As Halloween approaches and you being thinking about decorations, you likely face a dilemma: whether to carve real pumpkins for the holiday. On the one hand, when done right, jack-o’-lanterns and other pumpkin products create a distinct Halloween atmosphere that no other item can match. On the other, pumpkins attract insects in large numbers, and once infested, they quickly change in color while giving off a foul smell. To keep pests off your pumpkins and make the most of the next spooky holiday, try:
- Removing All the Guts
The first step to protecting pumpkins from pests comes when you carve them. Once you’ve opened a pumpkin up, immediately remove all of the guts. Don’t stop with just the big pieces, but take a spoon or knife and scrape away the moist parts that stick to the inside of the pumpkin. The more guts you remove and the drier you render the inside, the less attractive the pumpkin will be to insects. Getting rid of moisture also makes it more difficult for bacteria to take root and cause the gourd to rot.
- Placing Pumpkins Strategically
The simplest way to keep pests off your pumpkins is to set them up in a location that is sheltered from the wind. This will stop insects that are flying with the wind from finding your decorations, reducing the chance that an infestation will take root in the first place. You should also use a cover to further shelter your pumpkins, so that a sudden change in the wind does not leave them exposed.
- Layering with Cardboard
As you mount your pumpkins, consider putting a layer of cardboard underneath them. This will make it easier to see bugs that are trying to attack them. Whenever you see a bug on or near the cardboard, pluck it or shake it off and into a bucket filled with soap and water.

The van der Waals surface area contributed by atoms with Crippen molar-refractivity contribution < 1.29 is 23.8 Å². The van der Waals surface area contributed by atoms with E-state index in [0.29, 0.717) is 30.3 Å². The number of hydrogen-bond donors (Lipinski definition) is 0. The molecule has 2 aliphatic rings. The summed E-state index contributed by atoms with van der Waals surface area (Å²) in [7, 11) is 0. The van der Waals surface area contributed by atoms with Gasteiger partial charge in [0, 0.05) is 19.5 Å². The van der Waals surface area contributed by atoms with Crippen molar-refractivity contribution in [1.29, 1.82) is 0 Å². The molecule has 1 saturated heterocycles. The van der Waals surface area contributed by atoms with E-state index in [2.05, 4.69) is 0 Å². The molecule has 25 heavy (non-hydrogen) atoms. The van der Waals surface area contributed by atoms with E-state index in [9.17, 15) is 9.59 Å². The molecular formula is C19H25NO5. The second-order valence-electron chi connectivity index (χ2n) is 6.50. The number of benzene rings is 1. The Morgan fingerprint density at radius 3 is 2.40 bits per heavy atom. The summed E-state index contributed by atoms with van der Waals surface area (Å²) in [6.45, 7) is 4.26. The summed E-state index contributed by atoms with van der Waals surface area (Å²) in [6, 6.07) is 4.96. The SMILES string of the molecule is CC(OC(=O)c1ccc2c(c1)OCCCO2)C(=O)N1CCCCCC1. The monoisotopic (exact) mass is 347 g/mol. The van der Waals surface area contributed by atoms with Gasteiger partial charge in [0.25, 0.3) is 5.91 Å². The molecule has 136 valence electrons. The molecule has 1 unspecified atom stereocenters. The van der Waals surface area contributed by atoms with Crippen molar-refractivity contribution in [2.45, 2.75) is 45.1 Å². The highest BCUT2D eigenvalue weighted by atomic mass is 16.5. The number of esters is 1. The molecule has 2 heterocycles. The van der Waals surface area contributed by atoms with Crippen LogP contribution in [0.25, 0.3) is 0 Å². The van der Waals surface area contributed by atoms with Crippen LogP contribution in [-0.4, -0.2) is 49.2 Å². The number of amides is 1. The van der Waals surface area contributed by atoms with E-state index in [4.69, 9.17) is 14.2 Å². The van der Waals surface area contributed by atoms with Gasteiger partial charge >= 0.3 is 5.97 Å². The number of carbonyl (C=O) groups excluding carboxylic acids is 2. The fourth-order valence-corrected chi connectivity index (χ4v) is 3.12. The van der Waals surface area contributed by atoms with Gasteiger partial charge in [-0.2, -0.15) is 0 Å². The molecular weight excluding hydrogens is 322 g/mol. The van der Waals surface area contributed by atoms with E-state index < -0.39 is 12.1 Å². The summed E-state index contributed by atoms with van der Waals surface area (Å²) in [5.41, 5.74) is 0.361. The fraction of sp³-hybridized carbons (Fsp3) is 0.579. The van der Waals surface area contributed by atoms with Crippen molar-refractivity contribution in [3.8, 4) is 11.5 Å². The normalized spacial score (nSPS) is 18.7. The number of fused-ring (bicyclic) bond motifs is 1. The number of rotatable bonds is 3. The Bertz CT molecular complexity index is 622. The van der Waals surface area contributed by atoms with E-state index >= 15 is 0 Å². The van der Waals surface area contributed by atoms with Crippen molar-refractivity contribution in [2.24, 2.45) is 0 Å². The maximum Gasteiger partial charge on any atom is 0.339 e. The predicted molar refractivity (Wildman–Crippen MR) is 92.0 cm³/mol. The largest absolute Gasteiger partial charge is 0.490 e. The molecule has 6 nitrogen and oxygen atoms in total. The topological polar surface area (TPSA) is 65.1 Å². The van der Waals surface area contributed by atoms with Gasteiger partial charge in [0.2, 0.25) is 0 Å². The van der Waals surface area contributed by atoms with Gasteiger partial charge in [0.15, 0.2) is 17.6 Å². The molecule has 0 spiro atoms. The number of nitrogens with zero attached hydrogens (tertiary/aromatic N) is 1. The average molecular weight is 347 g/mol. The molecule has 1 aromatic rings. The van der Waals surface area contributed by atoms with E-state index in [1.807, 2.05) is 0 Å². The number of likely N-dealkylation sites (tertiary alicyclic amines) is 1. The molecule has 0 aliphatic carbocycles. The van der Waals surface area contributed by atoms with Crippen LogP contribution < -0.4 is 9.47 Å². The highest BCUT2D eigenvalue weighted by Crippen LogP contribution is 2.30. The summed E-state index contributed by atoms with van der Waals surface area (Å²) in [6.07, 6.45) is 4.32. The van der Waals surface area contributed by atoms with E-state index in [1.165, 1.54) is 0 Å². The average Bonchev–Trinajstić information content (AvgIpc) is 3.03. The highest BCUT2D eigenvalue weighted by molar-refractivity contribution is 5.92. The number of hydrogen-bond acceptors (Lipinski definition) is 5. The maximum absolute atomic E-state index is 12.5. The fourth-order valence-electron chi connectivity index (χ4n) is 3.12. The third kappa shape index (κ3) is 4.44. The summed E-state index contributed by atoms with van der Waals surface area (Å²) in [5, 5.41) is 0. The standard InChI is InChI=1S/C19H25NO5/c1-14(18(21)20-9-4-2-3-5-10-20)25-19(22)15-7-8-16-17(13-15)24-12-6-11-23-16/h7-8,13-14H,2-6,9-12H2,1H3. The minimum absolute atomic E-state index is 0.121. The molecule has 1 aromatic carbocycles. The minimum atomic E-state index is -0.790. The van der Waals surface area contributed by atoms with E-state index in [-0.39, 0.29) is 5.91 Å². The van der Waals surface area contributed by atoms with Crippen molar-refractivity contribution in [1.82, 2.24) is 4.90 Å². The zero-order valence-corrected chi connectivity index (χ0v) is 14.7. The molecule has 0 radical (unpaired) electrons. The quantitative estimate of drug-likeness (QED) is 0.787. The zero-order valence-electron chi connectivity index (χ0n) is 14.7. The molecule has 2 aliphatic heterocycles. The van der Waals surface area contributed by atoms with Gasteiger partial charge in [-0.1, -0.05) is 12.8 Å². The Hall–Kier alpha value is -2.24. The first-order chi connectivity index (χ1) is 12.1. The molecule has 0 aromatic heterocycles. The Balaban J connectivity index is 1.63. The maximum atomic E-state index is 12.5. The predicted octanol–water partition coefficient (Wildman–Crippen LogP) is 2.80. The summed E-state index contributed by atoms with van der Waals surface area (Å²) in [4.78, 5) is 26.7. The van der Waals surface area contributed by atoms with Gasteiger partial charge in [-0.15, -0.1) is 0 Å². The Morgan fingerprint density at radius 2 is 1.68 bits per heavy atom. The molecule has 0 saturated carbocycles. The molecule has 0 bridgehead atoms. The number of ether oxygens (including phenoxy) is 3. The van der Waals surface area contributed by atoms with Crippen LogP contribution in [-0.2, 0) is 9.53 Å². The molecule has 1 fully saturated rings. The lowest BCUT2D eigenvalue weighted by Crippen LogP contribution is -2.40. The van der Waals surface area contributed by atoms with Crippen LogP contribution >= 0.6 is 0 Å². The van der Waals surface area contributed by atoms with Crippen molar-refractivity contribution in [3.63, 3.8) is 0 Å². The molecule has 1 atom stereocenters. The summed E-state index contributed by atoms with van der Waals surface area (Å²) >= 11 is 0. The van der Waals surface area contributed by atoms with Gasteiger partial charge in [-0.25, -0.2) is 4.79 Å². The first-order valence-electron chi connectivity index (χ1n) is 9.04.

- Spraying with Water
To get rid of pests in tight places, fill a spritzer bottle up with simple tap water and spray your pumpkins each day with a heavy current. This will wash away the bugs that you would not have been able to see or reach otherwise.
- Periodic Pumpkin Cleaning
The longer you intend to leave the pumpkin up, the more likely it is that simply keeping bugs off the outside will not be enough. As bacteria begin to grow on the inside, they will attract fruit flies, speeding the decay process. To get rid of this bacteria and hold off the fruit fly hordes, mix a gallon of water with a teaspoon of bleach and use it to spray the inside. Then turn it upside down so the bleach solution drains out, keeping the interior dry and the pumpkin in good condition.
Don’t leave your pumpkins vulnerable to pests. For more information on getting rid of insects and all other threats, contact Clark’s Termite & Pest Control today.